GRAD 5114

GRAD 5114 – Who are you as a Teacher?

This week in Contemporary Pedagogy, we’re taking some of the first steps in the long process of putting together a teaching statement. I, of course, have a number of years to develop my teaching philosophy yet, but I’m looking forward to the practice. I’m aware that the things I love in a class are not what many students thrive on (my ideal course as a learner is a well thought out series of lectures without powerpoints but with an associated lab for practical application), and the range of classes I could have the opportunity to teach in the future is rather vast as paleontology straddles biology and geology.

What I kept returning to while thinking about the concept of the “authentic teaching self” – as this week’s topic was titled – was balancing approachability, care for students, cultivating respect, and authority. This is a difficult thing to manage for new instructors, and even more complicated for female faculty, who are often expected to go out of their way to accommodate students and possibly still be rated by students as inferior to male colleagues independent of teaching quality.

When I taught in Tanzania, I received a deal of respect for my position as a teacher, but I did have to navigate gaining student respect as one of the few teachers who wouldn’t consider corporal punishment. Being the disciplinarian to large classes of teenagers was outside of my comfort zone, but I certainly have higher expectations of my university-level students. As a Graduate Teaching Assistant here in America, I have not yet had a student venture out of line with their expectations of me.

I hope to be able to be friendly and approachable to my students. When I present, I prefer to sit at the table with the class and encourage questions and discussion. I make a point of being very clear about what I will and won’t tolerate in my classrooms (feel free to speak up with a question if I don’t see your hand raised, and I will strictly enforce punishment for  any form of cheating, no exceptions). Thus far, this has been plenty to ensure acceptable behavior. Still, I could certainly stand to add more tools to my belt in this area, as I’m sure situations will arise in the future which require more.

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6 thoughts on “GRAD 5114 – Who are you as a Teacher?”

  1. Interesting ! As someone who is interested in pedagogy I have read and thought about many things (motivation, learning styles etc.) But I had never considered nor received training about punishment. In the back of my head, I always thought of administrating penalties as disrupting a negative behavior that is inhibiting true learning. We punish cheating, for example, in order to encourage authentic acquisition of knowledge and experience. I think it’s a good idea that you have decided to set the ground rules for your students in clear terms. That signals to them that any punishment is not retaliation but more like a call for them to re-join the leaning process.

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  2. Hi Dana,
    Your post is approaching a lot of important issues such as gender bias or having to “do more” to earn respect of your colleagues and students as you suggested. I am uncomfortable with corporal punishment also, I don’t even know how to approach that. I respect you for standing by your principles and insisting on going at it in a different way even though that was the norm in that place. Your story about teaching in Tanzania is a reminder that all education systems are different (a detail we like to forget) and our students are coming from VERY diverse backgrounds as a result. We must be careful, attentive, and professional with all students; this behavior benefits everyone.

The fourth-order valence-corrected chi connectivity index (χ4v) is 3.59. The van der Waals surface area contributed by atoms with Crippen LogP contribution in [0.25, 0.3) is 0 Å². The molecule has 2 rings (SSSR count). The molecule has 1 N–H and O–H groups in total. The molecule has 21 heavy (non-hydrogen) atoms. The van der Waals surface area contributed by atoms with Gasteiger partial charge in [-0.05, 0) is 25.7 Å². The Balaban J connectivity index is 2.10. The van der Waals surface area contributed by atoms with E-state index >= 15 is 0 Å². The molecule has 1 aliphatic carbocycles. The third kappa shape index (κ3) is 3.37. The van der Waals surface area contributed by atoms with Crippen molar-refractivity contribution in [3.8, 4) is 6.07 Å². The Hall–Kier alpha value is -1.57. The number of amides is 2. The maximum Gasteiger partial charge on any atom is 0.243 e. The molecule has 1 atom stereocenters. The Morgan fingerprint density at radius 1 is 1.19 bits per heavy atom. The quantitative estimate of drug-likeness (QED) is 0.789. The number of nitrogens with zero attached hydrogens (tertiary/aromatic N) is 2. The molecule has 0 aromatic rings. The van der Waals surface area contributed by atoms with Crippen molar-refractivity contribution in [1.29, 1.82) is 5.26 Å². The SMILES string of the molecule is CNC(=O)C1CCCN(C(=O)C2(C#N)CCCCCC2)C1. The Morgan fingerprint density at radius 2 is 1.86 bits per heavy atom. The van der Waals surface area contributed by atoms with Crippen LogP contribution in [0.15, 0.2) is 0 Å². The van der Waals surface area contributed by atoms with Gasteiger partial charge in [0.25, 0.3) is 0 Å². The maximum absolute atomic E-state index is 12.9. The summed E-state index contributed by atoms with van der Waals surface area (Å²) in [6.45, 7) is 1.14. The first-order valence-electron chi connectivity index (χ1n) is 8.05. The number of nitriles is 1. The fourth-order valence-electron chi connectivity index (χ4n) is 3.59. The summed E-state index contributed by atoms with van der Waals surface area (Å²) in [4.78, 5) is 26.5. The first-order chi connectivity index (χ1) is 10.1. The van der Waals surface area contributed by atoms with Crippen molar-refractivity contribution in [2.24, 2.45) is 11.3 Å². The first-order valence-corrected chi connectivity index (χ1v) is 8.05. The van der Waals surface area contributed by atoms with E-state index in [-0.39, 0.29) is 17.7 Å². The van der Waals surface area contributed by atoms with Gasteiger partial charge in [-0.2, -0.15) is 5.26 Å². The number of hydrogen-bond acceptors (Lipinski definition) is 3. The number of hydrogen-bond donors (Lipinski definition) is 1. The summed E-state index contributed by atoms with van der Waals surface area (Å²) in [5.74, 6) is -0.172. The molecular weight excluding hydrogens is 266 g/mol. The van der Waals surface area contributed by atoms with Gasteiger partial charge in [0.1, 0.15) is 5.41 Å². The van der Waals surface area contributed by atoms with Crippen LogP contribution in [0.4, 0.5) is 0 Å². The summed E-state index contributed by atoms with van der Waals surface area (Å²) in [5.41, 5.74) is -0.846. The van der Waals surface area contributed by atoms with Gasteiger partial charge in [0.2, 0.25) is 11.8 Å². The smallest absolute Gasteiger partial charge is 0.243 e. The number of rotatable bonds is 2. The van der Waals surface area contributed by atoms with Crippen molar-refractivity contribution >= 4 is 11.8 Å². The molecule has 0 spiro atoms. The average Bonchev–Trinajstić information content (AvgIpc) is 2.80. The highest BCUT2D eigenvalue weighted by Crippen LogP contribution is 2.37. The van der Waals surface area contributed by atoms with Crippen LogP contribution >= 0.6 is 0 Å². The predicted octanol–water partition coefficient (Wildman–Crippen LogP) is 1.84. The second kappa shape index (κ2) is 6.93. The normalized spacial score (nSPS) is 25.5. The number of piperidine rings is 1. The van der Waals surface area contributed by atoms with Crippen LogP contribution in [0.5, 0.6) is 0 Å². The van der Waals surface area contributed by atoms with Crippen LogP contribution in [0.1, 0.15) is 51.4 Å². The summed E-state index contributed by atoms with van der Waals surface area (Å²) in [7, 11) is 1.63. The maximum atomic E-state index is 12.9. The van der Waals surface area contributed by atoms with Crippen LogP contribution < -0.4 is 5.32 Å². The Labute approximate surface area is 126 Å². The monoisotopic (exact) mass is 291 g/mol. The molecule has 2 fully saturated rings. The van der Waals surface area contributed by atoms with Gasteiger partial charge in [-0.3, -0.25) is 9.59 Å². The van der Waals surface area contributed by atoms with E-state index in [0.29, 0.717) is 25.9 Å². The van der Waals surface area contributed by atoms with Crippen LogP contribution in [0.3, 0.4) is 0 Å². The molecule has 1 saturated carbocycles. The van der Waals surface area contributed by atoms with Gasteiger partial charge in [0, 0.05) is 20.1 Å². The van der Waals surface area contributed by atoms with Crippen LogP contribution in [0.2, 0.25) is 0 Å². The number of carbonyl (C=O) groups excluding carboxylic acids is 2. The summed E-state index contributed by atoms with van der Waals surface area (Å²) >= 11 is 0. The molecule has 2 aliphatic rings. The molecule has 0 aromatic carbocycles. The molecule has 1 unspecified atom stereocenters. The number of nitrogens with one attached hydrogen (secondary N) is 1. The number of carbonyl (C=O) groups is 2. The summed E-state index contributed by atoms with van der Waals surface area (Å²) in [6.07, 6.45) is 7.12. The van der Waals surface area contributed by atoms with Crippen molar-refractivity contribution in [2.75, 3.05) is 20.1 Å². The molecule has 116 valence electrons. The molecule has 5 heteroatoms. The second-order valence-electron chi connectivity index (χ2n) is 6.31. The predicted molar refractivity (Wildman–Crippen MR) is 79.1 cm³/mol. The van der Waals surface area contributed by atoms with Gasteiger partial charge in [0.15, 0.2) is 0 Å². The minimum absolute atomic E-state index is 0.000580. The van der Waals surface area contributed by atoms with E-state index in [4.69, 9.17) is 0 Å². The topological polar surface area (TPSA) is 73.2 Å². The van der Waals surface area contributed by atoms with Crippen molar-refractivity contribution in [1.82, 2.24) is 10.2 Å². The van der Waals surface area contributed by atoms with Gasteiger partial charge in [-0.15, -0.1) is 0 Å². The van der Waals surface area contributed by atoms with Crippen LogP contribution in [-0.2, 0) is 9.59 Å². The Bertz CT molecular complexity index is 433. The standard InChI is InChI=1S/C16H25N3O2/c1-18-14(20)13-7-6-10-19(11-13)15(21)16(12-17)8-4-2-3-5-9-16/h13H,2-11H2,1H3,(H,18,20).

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  3. Hi Dana, I really appreciate your enthusiasm and patience with your students. Generally, I prefer the teaching style of female faculty and according to my experience, the teaching quality of females are usually better. I think that’s because they are more friendly just like you. I don’t know about the teaching style in paleontology but in the field of social science, public debates and public speeches are almost inevitable in class. I have rarely seen faculty that is only concerned with their slides and the blackboard but never interact with students.

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  4. Hi Dana,
    Thanks a lot for sharing your experiences. Your points on “cultivating respect and authority” for new instructors are very important aspects, in my opinion, which is worth a lot of discussions in the class. Also, I appreciate your standpoint on avoiding any corporal punishment, although it was against the convention of the class setting in which you had your teaching experience.

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  5. Fellow female instructor here and I definitely agree- I have noticed students seeming to expect me to have leniency for them- the article you linked pointed out the difference between being a friend and being friendly, and I think it’s definitely a delicate line to walk. I agree with you that being friendly and approachable is important, but also cultivating respect and having students understand that you’re not going to go easy on them!

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  6. It’s interesting to think about body language and how sitting can make you more approachable. It makes you more of a facilitator of learning, instead of a domineering physical being. I like that idea!

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